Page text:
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A New Atlas?
Lat: 46.7°N, Long: 44.4°E, Diam: 87 km, Depth: 2.05 km,
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Lunar Orbiter Images
ATLAS.--This, and its companion
on the W., form under oblique illumination a very beautiful pair, scarcely surpassed by any other similar objects on the first quadrant. Its lofty rampart, 55 miles in diameter, is surmounted by peaks, which on the N. tower to an altitude of nearly 11,000 feet. It exhibits an approach to a polygonal outline, the lineal character of the border being especially well marked on the N. The detail on the somewhat dark interior will repay careful scrutiny with high powers. There is a small but distinct central mountain, south of which stands a number of smaller hills, forming with the first a circular arrangement, suggestive of the idea that they represent the relics of a large central crater. Several clefts may be seen on the floor under suitable illumination, among them a forked cleft on the N.W. quarter, and two others, originating at a dusky pit of irregular form situated near the foot of the S.W. wall, one of which runs E. of the central hills, and the other on the opposite side. A ridge, at times resembling a light marking, extends from the central mountain to the N. border. During the years 1870 and 1871 I bestowed some attention on the dusky pit, and was led to suspect that both it and the surrounding area vary considerably in tone from time to time. Professor W.H. Pickering, observing the formation in 1891 with a 13 inch telescope under the favourable atmospheric conditions which prevail at Arequipa, Peru, confirmed this supposition, and has discovered some very interesting and suggestive facts relating to these variations, which, it is hoped, will soon be made public. On the plain a short distance beyond the foot of the
of the S.W. wall, I have frequently noted a second dusky spot, from which proceeds, towards the W., a long rill-like marking. On the N. there is a large formation enclosed by rectilineal ridges. The outer slopes of the rampart of Atlas are very noteworthy under a low sun.
Depth data from
Kurt Fisher database
Westfall, 2000: 2.05 km
Viscardy, 1985: 3 km
Cherrington, 1969: 3.04 km
Central peak height
: 0.9 km "The most distinct, cone-formed peak, standing on the westerly eccentric position"
"Low mound, which may be the true central peak": 0.6 km
"Tiny mound on the south of [the cone-formed peak]": 0.2 km
"Three mounds standing in a line": 0.2 km, 0.5 km, 0.2 km
Contains dark halo craters and thus pyroclastic deposits. * Two small pyroclastic deposit (areas = 100 & 250 km^2) on N and S sides of crater floor. Gaddis, L. (1999)
Lunar Pyroclastic Volcanism Project
Depth is from the less accurate LAC 27.
Central peak composition
: GNTA1 & AG (
Tompkins & Pieters, 1999
Satellite crater Atlas A is on the
ALPO list of banded craters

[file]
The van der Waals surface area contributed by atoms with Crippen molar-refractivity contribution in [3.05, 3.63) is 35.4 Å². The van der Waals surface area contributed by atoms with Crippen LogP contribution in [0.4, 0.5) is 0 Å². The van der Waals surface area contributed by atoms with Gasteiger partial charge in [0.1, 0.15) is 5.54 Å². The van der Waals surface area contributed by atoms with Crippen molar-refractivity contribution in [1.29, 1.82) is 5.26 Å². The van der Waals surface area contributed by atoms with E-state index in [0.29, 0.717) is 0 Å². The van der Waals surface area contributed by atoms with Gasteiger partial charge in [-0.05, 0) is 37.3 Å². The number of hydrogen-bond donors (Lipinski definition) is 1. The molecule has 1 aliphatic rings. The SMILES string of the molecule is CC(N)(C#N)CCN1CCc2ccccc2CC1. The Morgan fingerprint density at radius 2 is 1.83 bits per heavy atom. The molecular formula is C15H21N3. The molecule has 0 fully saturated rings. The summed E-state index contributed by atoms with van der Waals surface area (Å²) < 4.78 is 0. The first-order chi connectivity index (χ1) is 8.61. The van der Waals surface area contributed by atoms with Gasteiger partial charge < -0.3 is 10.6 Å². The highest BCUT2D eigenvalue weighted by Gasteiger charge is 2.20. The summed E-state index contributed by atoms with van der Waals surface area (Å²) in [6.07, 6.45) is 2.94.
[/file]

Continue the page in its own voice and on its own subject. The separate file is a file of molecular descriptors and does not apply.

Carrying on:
central peak height:
: 0.7 km
observed, near local sunset,
"a light brown shade extending from the crest of Atlas' wall halfway across the floor"
Celestial Objects for Common Telescopes
, Volume 1: The Solar System
TSI = 20, CPI = 25, FI = 25; MI =70
Smith and Sanchez, 1973
More than 98% anorthosite in central peak, and 0.2 to 0.6 Maturity Index (not mature)
Ohtake and others, 2009
During local sunset circumstances (evening terminator), the last stages of illumination show a wonderful "broken semi-circle effect" at the eastern part of
's rim (a noteworthy clair-obscur effect!). See LPOD
From Sea to Shining Sea
According to the
IAU Planetary Gazetteer
, named for
, one of the primordial Titans in
, where a Titan and a Titaness are assigned each of the seven planetary powers. Atlas is paired with Phoebe and governs the moon.
The name was given by
. As astronomical historian
has pointed out, Riccioli drew the name from a list in which the full name is given as
Atlas Rex Mauritaniae
, a mythical "King of Mauritana", who Riccioli thought lived around 1580 B.C. (Riccioli says he found reference to him in
(?), Chapter 8 and in
), a figure possibly distinct from the Greek Titan, but also closely entwined with those legends since Riccioli regarded him as the brother of Prometheus (circa 1590 B.C.) and the grandfather of
(circa 1510 B.C.). The same
Atlas Rex Mauritaniae
(distinct from the Titan) is
the inspiration for the word "Atlas" for a collection of maps, first used by
was dedicated to this personage.
Whatever its significance, the name has continued in use, unchanged. This feature is Catalog Entry 437 in the
Named Lunar Formations
Michel Florent Van Langren (Langrenus) called it (Riccioli's
, see page 195 of Ewen A. Whitaker's
Mapping and Naming the Moon
Wilkins and Moore
, but the
did not accept that name. O'Kell was an English amateur astronomer (1861-1947). Could have been a certain Samuel O'Kell (?).
The bright ray crater east of
is not officially named, however, it is unofficially nicknamed
, an irregular "crater" east-northeast of
itself (northwest of
) has a pronounced hill on the eastern part of its rim. According to SLC map B1, that hill received the Greek letter designation Epsilon (
System of Lunar Craters
Hiding a Mouse.
A Tale of Two Craters
A Wonderful Corner
(a wonderful look at the bright raycrater east of Atlas)
: Explosive volcanic pits on the floor of Atlas.
Hawke, BR, CR Coombs, LR Gaddis, PG Lucey & PD Owensby (1989)
Remote sensing and geologic studies of localized dark mantle deposits on the Moon
Proc. 19th Lunar Planet. Sci. Conf.
Gaddis, L.R. and others (2012)
Volcanism within Floor-fractured Atlas Crater
43rd LPSC #2728.
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